Extracellular secretion of pectate lyase by the Erwinia chrysanthemi out pathway is dependent upon Sec-mediated export across the inner membrane.
The plant pathogenic enterobacterium Erwinia chrysanthemi EC16 secretes several extracellular, plant cell wall-degrading enzymes, including pectate lyase isozyme PelE. Secretion kinetics of 35S-labeled PelE indicated that the precursor of PelE was rapidly processed by the removal of the amino-terminal signal peptide and that the resulting mature PelE remained cell bound for less than 60 s before being secreted to the bacterial medium. PelE-PhoA (alkaline phosphatase) hybrid proteins generated in vivo by TnphoA insertions were mostly localized in the periplasm of E. chrysanthemi, and one hybrid protein was observed to be associated with the outer membrane of E. chrysanthemi in an out gene-dependent manner. A gene fusion resulting in the substitution of the beta-lactamase signal peptide for the first six amino acids of the PelE signal peptide did not prevent processing or secretion of PelE in E. chrysanthemi. When pelE was overexpressed, mature PelE protein accumulated in the periplasm rather than the cytoplasm in cells of E. chrysanthemi and Escherichia coli MC4100 (pCPP2006), which harbors a functional cluster of E. chrysanthemi out genes. Removal of the signal peptide from pre-PelE was SecA dependent in E. coli MM52 even in the presence of the out gene cluster. These data indicate that the extracellular secretion of pectic enzymes by E. chrysanthemi is an extension of the Sec-dependent pathway for general export of proteins across the bacterial inner membrane.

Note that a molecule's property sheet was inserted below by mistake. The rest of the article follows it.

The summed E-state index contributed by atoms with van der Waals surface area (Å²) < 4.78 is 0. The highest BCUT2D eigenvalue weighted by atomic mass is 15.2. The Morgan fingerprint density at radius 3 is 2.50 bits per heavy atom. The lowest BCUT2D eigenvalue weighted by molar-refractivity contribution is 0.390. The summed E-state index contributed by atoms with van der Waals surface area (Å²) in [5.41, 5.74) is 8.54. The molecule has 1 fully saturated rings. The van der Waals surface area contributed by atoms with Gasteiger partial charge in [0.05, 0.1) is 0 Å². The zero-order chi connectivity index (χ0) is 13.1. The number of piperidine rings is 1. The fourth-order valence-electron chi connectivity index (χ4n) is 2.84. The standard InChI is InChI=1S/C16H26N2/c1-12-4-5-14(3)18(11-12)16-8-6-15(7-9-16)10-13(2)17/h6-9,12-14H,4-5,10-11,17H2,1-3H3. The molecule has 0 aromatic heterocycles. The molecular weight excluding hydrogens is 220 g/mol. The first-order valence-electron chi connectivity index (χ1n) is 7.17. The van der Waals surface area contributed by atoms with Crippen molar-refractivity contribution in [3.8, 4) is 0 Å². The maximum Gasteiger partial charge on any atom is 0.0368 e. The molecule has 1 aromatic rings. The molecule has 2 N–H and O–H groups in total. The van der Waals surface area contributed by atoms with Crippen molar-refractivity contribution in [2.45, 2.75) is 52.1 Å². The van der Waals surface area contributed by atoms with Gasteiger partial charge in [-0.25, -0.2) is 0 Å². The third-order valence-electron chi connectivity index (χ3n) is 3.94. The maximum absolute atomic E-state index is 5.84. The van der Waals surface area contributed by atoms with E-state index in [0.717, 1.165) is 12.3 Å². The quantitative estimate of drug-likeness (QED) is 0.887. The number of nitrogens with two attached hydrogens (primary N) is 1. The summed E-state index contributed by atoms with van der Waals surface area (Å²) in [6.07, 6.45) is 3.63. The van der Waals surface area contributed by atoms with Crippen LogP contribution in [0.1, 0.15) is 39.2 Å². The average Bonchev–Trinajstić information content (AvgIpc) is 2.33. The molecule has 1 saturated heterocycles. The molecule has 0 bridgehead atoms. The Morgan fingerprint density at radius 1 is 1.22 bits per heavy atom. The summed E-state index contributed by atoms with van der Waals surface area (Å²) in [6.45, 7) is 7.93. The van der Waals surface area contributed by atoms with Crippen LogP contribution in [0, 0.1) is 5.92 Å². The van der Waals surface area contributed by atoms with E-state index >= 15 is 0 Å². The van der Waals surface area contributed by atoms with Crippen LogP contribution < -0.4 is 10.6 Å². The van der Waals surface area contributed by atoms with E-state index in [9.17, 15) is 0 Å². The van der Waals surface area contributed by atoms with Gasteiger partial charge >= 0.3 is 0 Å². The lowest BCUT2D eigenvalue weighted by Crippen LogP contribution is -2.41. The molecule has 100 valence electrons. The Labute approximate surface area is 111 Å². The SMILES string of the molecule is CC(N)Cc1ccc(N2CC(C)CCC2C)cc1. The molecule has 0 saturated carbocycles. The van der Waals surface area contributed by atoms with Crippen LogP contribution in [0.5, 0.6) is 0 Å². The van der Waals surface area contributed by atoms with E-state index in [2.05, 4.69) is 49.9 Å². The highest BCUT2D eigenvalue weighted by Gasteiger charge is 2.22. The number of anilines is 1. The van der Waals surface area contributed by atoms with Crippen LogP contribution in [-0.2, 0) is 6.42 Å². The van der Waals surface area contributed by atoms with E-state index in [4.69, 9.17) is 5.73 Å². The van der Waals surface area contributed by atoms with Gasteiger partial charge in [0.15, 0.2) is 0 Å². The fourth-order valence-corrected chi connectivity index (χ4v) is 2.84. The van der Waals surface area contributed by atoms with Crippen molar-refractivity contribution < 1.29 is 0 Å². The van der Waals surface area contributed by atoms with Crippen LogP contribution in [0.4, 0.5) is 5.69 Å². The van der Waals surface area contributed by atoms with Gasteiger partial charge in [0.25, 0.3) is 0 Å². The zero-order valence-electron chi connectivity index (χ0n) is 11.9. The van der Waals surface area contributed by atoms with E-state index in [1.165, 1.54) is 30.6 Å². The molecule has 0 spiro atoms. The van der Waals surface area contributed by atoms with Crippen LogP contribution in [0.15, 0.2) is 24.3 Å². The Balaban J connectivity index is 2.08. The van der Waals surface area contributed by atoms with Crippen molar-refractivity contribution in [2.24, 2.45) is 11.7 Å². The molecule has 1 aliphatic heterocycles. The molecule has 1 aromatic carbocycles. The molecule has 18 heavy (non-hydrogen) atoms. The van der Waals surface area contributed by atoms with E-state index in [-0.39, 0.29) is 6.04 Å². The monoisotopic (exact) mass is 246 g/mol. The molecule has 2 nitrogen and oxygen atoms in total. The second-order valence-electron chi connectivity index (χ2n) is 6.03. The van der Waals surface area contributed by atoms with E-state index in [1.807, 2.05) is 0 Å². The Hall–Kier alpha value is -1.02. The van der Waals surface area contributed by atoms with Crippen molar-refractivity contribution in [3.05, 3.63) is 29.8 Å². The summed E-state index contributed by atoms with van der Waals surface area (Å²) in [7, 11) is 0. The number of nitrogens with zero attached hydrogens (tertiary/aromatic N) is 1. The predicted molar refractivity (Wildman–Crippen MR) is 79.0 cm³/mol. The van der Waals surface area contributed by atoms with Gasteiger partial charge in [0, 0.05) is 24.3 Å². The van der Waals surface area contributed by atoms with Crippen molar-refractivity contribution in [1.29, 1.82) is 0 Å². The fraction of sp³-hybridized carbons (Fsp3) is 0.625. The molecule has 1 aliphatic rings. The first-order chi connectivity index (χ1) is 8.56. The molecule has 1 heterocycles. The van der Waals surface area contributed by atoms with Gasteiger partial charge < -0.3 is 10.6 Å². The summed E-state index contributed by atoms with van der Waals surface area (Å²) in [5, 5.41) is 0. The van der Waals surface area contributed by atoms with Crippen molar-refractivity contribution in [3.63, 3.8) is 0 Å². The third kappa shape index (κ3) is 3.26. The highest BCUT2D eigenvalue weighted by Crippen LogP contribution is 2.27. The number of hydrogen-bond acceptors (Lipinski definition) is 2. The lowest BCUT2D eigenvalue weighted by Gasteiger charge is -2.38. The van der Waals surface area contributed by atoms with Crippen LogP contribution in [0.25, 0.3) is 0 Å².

He, SY; Schoedel, C; Chatterjee, AK; Collmer, A
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